It’s very easy to complain about a bad manager. Let’s face it, we’ve all been there, right? We've all probably experienced a manager who wasn’t engaging, or they weren’t a fantastic communicator. Perhaps they didn't allow you the freedom to do what you're supposed to be doing. Let’s face it, it’s easier than you think to pick up a few poor managerial habits and end up being a shoddy manager, a role nobody wants.

That's just one of the aspects of this career jump. You have to be intentional about this process, have a certain clarity about what you're getting yourself into, and not assume the best or worst of every single situation, but to think about how you're going to engage with different people.

Going from an IC to a manager is a little bit different, which stems directly from the first point: as a manager, you have to be open to a number of facts.

What kind of challenges do managers face when employees want to move into leadership roles?

Firstly, you don't own your team. You aren’t a parent who has to keep their kids in line or be the disciplinarian. To that effect, you’re not even responsible for your own team's success, that’s something they're responsible for, just like they're responsible for their own career trajectory.

What you are here for, and responsible for, is creating the circumstances and opportunities for them to be successful. Sometimes that means pulling yourself out of the way, or pulling other people out of the way so that the team can actually be successful themselves.

Secondly, there can be no place for ego. As a manager, the biggest struggle that you’re going to undergo will be against your own ego. You shouldn’t wish your team success because it reflects well on you; that shouldn't be the end goal, rather a fortunate byproduct of what happens when you allow your team to be successful amongst themselves.

However, this doesn’t mean you won’t be recognized or rewarded for good work. Instead, it illustrates a crucial point central to this transition: your goals need to be invested in the team's success, rather than one’s own individual success as a manager.

How to foster an environment in an organization that is conducive for individual contributors to transition to management roles

A lot of these concepts I’ve discussed aren’t only relevant to customer success, but to management in general. They’re ideas that can apply to product management, or program management, or sales.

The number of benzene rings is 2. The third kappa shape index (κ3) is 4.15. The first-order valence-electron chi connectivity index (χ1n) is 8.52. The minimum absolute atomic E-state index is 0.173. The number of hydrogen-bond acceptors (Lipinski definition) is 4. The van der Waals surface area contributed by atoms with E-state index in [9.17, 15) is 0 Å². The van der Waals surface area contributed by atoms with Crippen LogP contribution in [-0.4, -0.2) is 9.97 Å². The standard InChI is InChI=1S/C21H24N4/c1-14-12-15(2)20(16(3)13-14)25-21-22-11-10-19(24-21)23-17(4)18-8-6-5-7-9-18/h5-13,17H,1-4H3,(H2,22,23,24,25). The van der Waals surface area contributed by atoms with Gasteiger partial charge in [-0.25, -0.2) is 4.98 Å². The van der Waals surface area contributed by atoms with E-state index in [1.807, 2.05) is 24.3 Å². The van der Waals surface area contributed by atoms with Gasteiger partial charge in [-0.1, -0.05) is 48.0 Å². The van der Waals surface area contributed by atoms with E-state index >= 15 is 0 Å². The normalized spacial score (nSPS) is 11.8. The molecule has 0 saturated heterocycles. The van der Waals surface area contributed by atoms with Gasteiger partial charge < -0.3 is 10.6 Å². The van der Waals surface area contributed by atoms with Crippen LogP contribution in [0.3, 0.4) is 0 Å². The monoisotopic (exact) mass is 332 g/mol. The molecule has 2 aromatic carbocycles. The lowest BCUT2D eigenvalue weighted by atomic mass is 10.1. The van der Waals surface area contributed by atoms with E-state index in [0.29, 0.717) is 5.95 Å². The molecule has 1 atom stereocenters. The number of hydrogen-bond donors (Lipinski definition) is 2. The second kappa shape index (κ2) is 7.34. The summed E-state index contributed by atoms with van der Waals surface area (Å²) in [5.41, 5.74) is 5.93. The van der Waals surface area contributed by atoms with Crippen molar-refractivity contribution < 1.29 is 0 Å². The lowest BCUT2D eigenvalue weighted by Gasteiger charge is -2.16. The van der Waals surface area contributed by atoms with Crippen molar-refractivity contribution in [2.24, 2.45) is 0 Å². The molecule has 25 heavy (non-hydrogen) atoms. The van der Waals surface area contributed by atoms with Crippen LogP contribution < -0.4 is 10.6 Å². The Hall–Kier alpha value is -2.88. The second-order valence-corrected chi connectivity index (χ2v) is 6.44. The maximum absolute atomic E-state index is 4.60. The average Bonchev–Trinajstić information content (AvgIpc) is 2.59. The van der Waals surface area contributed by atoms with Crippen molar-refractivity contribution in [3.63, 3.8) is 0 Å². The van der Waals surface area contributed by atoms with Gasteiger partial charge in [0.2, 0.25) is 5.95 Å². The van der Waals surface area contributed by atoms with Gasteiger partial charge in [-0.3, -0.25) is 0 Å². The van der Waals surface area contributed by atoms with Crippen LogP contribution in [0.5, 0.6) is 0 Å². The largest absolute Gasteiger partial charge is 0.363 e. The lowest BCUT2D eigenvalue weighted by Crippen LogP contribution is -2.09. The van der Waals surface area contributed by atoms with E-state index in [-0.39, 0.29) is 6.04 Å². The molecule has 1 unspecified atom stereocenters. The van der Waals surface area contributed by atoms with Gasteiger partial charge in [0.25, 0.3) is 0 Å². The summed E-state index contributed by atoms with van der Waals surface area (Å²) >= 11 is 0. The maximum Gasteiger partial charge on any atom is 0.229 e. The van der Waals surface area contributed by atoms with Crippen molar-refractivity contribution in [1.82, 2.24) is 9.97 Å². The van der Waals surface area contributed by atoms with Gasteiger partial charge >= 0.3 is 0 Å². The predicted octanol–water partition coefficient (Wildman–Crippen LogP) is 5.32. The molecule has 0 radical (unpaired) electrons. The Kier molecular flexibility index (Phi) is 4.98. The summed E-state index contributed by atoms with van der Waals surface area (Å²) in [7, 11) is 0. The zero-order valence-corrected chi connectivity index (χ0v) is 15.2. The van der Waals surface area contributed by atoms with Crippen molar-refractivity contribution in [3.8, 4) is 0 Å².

If you’re transitioning from an IC to a management role, you need to start with the basics. Listen to your team, take some time to discover the individual goals of each team member, and the wider team as a whole. Ask yourself: what are they trying to accomplish? What are their aspirations and what are their career objectives?

Without knowing these key pieces of information, you won’t be able to engage with them. To be a good manager, you need to identify what strengths, weaknesses, and opportunities are at play, and then coach them through and minimize these weaknesses. What you want to avoid is leaving your team vulnerable to potential threats as a result of unidentified weaknesses.

As a manager, your job is to create a culture of transparency, authenticity, and communication. In doing so, it gives the employees themselves the opportunity to own their own success. It enables them to focus on not only doing their job well, but thinking about what that job might look like in the next six to eight months, or even two or three years.

The other part of that is challenging your team members to actually hold themselves accountable to you and to each other. If you're going to move into management, the focus needs to shift away from me to us. If you can instill that idea early on as a manager to your team members – the individual contributors – then it makes it that much easier for that transition to occur. Essentially, it evokes the classic, ‘we before me.’